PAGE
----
Euthanasia, always a controversial topic, is about to get alot of media attention again…
As public hearings on the controversial topic of dying with dignity get underway in Quebec, the chair of the committee expects debate to become emotional.
Quebec Liberal MNA Geoff Kelley says it’s been 17 years since B.C.’s Sue Rodriguez brought the issues of mercy killing to the fore, when she fought all the way to the Supreme Court for the right to kill herself. And though the court eventually ruled against her, the debate has never gone away, he says.
“It’s a debate Canadians have seen before… but the feeling in Quebec is that we’re ripe to have this discussion,” he told CTV’s Canada AM from Montreal, where the hearings got underway Tuesday.
Kelley says it was the Quebec College of Physicians and Surgeons that invited his committee of elected officials to review medical practices on euthanasia and end-of-life care.
“With advances in medical technology and with using medications, the conditions of end of life contain grey zones that doctors have identified. They’d like to have some clear indication of what is and what isn’t permitted,” he explained.
The committee has already heard from 32 legal and medical experts on the issues and it will now be the public’s turn to join the discussion.
Some 300 written and oral submissions from the public are expected, while another 3,300 citizens have filled out an online questionnaire.
“Clearly, we’ve hit a sensitive chord in the population. People want to talk about these issues because it touches some of the most important moments of our lives,” Kelley said.
“So it’s going to be an emotional debate, it’s going to be an interesting debate and I’m sure it’s one that will be of interest to all Canadians.”
Euthanasia and assisted suicide are currently illegal in Canada; these hearings won’t change that. But the debate about what is legal – and what is right – has been revived in recent years, with organizations representing doctors calling for changes to rules governing euthanasia.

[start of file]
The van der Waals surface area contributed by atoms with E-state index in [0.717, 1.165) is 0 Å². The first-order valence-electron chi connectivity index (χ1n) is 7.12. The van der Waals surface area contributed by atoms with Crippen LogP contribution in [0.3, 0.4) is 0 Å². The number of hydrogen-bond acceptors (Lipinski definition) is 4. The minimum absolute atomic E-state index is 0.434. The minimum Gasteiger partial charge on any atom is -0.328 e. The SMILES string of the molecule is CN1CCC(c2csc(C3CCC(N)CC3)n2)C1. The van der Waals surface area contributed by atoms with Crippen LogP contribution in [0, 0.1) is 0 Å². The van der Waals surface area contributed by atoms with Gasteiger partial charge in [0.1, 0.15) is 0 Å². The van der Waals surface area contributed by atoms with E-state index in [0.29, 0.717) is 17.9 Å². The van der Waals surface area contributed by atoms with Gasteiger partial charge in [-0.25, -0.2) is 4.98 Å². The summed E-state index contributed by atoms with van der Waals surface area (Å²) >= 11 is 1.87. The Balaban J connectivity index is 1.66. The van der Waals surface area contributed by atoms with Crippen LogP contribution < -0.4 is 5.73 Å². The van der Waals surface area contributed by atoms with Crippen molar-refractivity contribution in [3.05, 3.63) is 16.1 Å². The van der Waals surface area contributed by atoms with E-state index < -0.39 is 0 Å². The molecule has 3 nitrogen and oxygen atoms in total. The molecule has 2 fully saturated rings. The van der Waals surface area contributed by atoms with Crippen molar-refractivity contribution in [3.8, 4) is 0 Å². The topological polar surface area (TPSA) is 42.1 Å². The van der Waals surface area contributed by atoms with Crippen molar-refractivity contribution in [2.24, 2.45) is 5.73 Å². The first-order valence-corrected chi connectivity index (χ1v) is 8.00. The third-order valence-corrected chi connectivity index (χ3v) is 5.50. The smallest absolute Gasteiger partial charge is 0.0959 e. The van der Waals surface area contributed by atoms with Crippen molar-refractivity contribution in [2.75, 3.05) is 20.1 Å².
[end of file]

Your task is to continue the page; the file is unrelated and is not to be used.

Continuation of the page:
Some doctors note that euthanasia already happens all the time, with medical professional quietly hastening death through many means, such as increasing dosages of narcotics.
Others want to discuss assisted suicide, which is somewhat different and is defined as having someone counsel or help someone who has decided to end his or her own life. Still others want to discuss palliative care and the conditions at end of life.
“We want to make some things more clear and answer some of the question that people who are pushing for change have raised,” says Kelley.
The two sides of the euthanasia and assisted suicide debates include people who are concerned that opening the door to the practices will endanger society’s most vulnerable people, such as those suffering from dementia or who are physically handicapped.
“There is a fear is that if you open this door, maybe at first it will only affect people who are gravely ill, but perhaps the door will be widened to other people who are vulnerable,” says Kelley.
On the other side of the debate are those who say everyone should have the right to decide how their own life ends.
“There are people who say why suffer unduly, particularly people who suffer from degenerative diseases whose end of life is often in great agony. Some of it can be managed with medication but not all of it, and these people say if death is coming anyway, why not just hasten it when it can happen right away and put an end to someone’s suffering?” says Kelley.
The Select Committee on Dying with Dignity will visit 11 communities across Quebec, starting in Montreal.